I promise you, I can take no credit for this. This is who she is. This is how she was born. This is her character. In having this type of child, my job has been harder as her mother. She is sensitive and delicate. If I even look at her funny, she will have tears in her eyes. I have spent the last 19 years defending Gracie’s shyness. Don’t get me wrong, Gracie is no shrinking violet. She will absolutely stand her ground, but very passively. Sometimes Gracie’s character can be judged incorrectly. I don’t know how many times I’ve told her, “Your shyness turns to rudeness.” She is not very forthcoming because if Gracie were to express her feelings… It might destroy her.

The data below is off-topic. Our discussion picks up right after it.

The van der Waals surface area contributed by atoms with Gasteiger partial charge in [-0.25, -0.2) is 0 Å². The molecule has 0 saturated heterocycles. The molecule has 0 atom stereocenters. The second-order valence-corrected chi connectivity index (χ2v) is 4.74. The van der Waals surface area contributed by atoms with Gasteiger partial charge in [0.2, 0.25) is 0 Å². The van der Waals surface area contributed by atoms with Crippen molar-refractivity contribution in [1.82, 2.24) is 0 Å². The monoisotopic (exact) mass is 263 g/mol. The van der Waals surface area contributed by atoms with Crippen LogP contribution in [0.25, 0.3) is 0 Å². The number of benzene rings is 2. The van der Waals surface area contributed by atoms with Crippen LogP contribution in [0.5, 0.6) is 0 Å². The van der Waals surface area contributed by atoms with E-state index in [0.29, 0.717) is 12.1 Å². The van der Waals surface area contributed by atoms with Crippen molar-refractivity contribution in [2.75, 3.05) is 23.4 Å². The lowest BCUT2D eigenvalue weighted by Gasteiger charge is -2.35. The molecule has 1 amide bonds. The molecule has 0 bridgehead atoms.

So, having her mother be sick is a cruel blow to this fragile yet brave flower. We have been up and down, backwards and forwards, laughing, crying, screaming with frustration, fear and desperation. There is no rulebook titled How to Behave When Your Mother Is Dying. Not even a trained psychiatrist could crack Gracie’s armor. Gracie does not want people to know or talk about my… malady. She doesn’t want people to treat her differently. She did not even tell her boyfriend or her friends at school that she has a mother who is sick. Gracie’s new best friend at college, Beatrice, was coming to our apartment in Paris for Easter brunch. Gracie has known Beatrice since the first day of college. Gracie told Beatrice that I was sick…at the last minute…as they were riding up the elevator to my apartment. Awkward?